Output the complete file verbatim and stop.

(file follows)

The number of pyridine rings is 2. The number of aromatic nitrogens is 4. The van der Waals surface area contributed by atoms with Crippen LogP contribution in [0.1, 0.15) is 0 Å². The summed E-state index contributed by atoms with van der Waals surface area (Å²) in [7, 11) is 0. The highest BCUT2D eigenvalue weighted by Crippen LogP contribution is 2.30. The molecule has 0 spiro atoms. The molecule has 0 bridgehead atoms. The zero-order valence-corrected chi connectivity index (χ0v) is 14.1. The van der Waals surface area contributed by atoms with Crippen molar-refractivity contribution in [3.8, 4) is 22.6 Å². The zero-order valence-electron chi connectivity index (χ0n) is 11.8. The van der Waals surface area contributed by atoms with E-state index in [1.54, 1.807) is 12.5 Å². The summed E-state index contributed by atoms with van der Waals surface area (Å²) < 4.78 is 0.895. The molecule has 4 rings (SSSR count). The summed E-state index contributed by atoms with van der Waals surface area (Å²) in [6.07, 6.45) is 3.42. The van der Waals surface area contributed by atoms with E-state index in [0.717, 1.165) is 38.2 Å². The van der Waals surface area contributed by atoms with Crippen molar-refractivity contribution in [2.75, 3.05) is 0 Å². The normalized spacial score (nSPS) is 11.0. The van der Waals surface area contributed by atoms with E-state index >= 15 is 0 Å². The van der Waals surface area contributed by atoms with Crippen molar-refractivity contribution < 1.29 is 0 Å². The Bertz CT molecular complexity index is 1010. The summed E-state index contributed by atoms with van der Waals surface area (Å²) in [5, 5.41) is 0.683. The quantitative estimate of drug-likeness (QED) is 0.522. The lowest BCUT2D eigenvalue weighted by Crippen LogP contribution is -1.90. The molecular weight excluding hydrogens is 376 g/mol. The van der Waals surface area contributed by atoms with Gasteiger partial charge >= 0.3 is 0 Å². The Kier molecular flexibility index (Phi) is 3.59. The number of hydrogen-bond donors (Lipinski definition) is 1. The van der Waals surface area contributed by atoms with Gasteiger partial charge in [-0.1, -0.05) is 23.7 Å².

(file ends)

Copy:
The number of pyridine rings is 2. The number of aromatic nitrogens is 4. The van der Waals surface area contributed by atoms with Crippen LogP contribution in [0.1, 0.15) is 0 Å². The summed E-state index contributed by atoms with van der Waals surface area (Å²) in [7, 11) is 0. The highest BCUT2D eigenvalue weighted by Crippen LogP contribution is 2.30. The molecule has 0 spiro atoms. The molecule has 0 bridgehead atoms. The zero-order valence-corrected chi connectivity index (χ0v) is 14.1. The van der Waals surface area contributed by atoms with Crippen molar-refractivity contribution in [3.8, 4) is 22.6 Å². The zero-order valence-electron chi connectivity index (χ0n) is 11.8. The van der Waals surface area contributed by atoms with E-state index in [1.54, 1.807) is 12.5 Å². The summed E-state index contributed by atoms with van der Waals surface area (Å²) < 4.78 is 0.895. The molecule has 4 rings (SSSR count). The summed E-state index contributed by atoms with van der Waals surface area (Å²) in [6.07, 6.45) is 3.42. The van der Waals surface area contributed by atoms with E-state index in [0.717, 1.165) is 38.2 Å². The van der Waals surface area contributed by atoms with Crippen molar-refractivity contribution in [2.75, 3.05) is 0 Å². The normalized spacial score (nSPS) is 11.0. The van der Waals surface area contributed by atoms with E-state index >= 15 is 0 Å². The van der Waals surface area contributed by atoms with Crippen molar-refractivity contribution < 1.29 is 0 Å². The Bertz CT molecular complexity index is 1010. The summed E-state index contributed by atoms with van der Waals surface area (Å²) in [5, 5.41) is 0.683. The quantitative estimate of drug-likeness (QED) is 0.522. The lowest BCUT2D eigenvalue weighted by Crippen LogP contribution is -1.90. The molecular weight excluding hydrogens is 376 g/mol. The van der Waals surface area contributed by atoms with Gasteiger partial charge >= 0.3 is 0 Å². The Kier molecular flexibility index (Phi) is 3.59. The number of hydrogen-bond donors (Lipinski definition) is 1. The van der Waals surface area contributed by atoms with Gasteiger partial charge in [-0.1, -0.05) is 23.7 Å².